Montagnolli and the members of the Beach Volleyball Team Austria following their triumph at the Nations Cup event in Vilnius

Sara acknowledges that she feels at ease in playing the role of a mediator and problem solver, which is especially important in the very challenging and stressful environment of elite competitive sport. “The role of communication and mutual trust is highly important in a team. We shall not forget that athletes need to perform, especially under stress, and achieve results, since the lack of major achievements would have a negative impact on their interaction with sponsors, media coverage, etc. At the end of the day, a Beach Volleyball team shall be run like a company. Even though I act as a mentor, I still can discuss technical things as well. The head coach is very open to that – we have known each other for years and sometimes he advises the players to seek for my help since I have been in that type of situations myself, whereas he was never a professional athlete at an elite level,” Sara continues. “We do respect each other and do not interfere into each other’s work – we rather support each other and work as a team.”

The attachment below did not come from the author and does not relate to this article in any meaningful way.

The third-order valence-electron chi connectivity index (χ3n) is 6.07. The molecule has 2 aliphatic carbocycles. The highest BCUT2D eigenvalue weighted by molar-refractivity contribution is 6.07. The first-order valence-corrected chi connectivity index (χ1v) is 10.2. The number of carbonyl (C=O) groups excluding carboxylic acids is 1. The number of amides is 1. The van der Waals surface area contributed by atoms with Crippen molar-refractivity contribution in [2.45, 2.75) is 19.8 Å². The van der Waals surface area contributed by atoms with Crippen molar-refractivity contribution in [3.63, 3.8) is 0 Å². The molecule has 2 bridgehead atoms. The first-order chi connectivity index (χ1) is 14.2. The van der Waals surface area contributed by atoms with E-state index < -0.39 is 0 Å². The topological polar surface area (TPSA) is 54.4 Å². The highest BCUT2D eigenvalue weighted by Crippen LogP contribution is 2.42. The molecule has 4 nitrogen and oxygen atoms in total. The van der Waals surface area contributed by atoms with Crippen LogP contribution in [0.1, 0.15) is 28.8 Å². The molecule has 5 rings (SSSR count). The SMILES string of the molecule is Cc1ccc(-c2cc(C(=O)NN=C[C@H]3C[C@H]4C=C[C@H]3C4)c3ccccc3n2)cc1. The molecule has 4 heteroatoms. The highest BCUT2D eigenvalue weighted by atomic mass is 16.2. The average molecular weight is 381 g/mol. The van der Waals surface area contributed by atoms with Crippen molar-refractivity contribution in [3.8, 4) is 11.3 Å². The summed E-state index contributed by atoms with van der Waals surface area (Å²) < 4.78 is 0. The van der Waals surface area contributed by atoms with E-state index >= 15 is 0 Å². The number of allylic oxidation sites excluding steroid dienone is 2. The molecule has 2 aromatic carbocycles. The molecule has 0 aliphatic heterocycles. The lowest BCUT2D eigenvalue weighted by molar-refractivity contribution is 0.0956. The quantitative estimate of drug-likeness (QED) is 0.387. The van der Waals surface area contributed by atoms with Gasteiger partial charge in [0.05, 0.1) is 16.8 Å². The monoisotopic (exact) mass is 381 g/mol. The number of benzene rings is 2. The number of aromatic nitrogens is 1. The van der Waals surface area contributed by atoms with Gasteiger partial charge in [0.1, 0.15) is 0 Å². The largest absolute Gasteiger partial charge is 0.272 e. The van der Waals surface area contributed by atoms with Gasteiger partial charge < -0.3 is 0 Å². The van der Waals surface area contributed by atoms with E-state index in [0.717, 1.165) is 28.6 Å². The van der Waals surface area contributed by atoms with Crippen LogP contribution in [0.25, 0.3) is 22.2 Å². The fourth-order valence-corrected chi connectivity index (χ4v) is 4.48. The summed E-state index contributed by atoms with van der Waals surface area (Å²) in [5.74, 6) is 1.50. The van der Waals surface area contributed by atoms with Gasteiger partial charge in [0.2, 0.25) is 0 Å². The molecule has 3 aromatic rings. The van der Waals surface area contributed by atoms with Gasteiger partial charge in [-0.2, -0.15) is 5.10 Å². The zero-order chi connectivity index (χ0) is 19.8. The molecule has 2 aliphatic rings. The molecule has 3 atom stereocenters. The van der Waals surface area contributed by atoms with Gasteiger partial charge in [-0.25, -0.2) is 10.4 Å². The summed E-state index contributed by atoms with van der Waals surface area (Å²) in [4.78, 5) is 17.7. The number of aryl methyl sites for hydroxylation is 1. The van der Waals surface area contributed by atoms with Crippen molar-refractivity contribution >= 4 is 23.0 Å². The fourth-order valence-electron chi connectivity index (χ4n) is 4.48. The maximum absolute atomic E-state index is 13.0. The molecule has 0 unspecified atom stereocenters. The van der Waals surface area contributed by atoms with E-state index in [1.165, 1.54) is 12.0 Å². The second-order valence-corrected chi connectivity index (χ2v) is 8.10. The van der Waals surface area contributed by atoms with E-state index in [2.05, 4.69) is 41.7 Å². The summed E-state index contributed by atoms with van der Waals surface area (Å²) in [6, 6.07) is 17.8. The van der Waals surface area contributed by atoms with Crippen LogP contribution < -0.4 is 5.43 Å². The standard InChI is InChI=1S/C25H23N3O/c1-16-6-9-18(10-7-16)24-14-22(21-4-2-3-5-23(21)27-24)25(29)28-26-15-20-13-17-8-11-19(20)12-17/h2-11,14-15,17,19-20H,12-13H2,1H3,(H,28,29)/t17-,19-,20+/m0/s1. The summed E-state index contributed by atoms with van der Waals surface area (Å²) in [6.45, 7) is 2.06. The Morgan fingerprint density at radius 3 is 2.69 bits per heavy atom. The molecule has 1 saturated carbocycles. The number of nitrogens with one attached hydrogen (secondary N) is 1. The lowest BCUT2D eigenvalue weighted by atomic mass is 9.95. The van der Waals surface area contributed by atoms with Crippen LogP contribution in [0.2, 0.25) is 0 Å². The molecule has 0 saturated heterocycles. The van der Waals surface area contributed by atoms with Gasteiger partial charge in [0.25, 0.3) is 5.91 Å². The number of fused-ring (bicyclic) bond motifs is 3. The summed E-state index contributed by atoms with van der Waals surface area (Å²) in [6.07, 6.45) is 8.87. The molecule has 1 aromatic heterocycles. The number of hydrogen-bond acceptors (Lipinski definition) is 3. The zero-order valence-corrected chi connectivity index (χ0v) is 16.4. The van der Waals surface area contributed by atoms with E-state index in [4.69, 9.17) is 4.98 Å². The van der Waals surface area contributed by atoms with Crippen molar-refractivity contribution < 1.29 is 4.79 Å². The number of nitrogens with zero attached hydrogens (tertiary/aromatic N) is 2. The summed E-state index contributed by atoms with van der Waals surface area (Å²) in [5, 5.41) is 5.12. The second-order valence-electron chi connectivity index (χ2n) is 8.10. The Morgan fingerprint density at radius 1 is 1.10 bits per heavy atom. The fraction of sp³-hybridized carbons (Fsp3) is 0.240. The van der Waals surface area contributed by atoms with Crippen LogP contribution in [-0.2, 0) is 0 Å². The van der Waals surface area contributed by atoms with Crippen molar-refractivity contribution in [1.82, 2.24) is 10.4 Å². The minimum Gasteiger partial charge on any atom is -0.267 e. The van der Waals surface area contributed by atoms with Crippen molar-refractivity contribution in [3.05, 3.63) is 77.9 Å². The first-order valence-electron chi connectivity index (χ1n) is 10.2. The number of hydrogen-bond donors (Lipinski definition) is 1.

Sara has been working as a pundit / Beach Volleyball expert for public broadcaster ORF in her home country

Montagnolli acknowledges that female coaches still find it difficult to emerge. “I believe that we have already realised that any organic development would take years and if it was to happen, that would come at a very slow pace. For this reason, I think it would make sense for international organisations to run a programme whereby you support and empower female coaches, just as you have done with the referees or you do with athletes transitioning to their life post-competitive sport,” she says. 

This transition can be especially rough if you do not prepare for it ahead of time. “It is highly possible that an elite athlete will never achieve the same degree of success in any other areas of life, feel the same adrenaline, etc. However, it is highly important that you think carefully about how you can recreate yourself. I think that deep inside I always wanted to be a teacher, a coach – I worked as a personal trainer as well – but I have found it very rewarding to get involved in a mentorship programme and to work as a mentor to younger athletes. I think more work shall be done to raise awareness about the opportunities available out there and to empower women so that they can seize such opportunities and bring their unique set of skills to the table.” 

Fow now, Sara is enjoying the ride in her ‘second life’ in Beach Volleyball and hoping to inspire others to follow in her footsteps. 

As a mentor, Sara is always there to share both the highs and lows in the life of the teams she works with